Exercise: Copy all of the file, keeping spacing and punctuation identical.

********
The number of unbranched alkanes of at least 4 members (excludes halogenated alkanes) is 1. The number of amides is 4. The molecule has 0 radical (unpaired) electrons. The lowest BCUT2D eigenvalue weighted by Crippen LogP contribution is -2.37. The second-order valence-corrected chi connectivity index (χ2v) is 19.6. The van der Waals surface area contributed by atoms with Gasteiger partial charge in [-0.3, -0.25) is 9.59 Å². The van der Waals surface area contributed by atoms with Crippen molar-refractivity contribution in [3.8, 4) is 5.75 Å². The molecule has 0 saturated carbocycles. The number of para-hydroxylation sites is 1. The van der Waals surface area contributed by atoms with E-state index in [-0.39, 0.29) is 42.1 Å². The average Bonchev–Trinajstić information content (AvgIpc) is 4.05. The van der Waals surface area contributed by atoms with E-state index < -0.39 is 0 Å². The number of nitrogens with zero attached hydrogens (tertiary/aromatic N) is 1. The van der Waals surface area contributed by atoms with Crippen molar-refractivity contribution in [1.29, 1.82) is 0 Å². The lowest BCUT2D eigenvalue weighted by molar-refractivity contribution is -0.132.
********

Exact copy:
The number of unbranched alkanes of at least 4 members (excludes halogenated alkanes) is 1. The number of amides is 4. The molecule has 0 radical (unpaired) electrons. The lowest BCUT2D eigenvalue weighted by Crippen LogP contribution is -2.37. The second-order valence-corrected chi connectivity index (χ2v) is 19.6. The van der Waals surface area contributed by atoms with Gasteiger partial charge in [-0.3, -0.25) is 9.59 Å². The van der Waals surface area contributed by atoms with Crippen molar-refractivity contribution in [3.8, 4) is 5.75 Å². The molecule has 0 saturated carbocycles. The number of para-hydroxylation sites is 1. The van der Waals surface area contributed by atoms with E-state index in [-0.39, 0.29) is 42.1 Å². The average Bonchev–Trinajstić information content (AvgIpc) is 4.05. The van der Waals surface area contributed by atoms with E-state index < -0.39 is 0 Å². The number of nitrogens with zero attached hydrogens (tertiary/aromatic N) is 1. The van der Waals surface area contributed by atoms with Crippen molar-refractivity contribution in [1.29, 1.82) is 0 Å². The lowest BCUT2D eigenvalue weighted by molar-refractivity contribution is -0.132.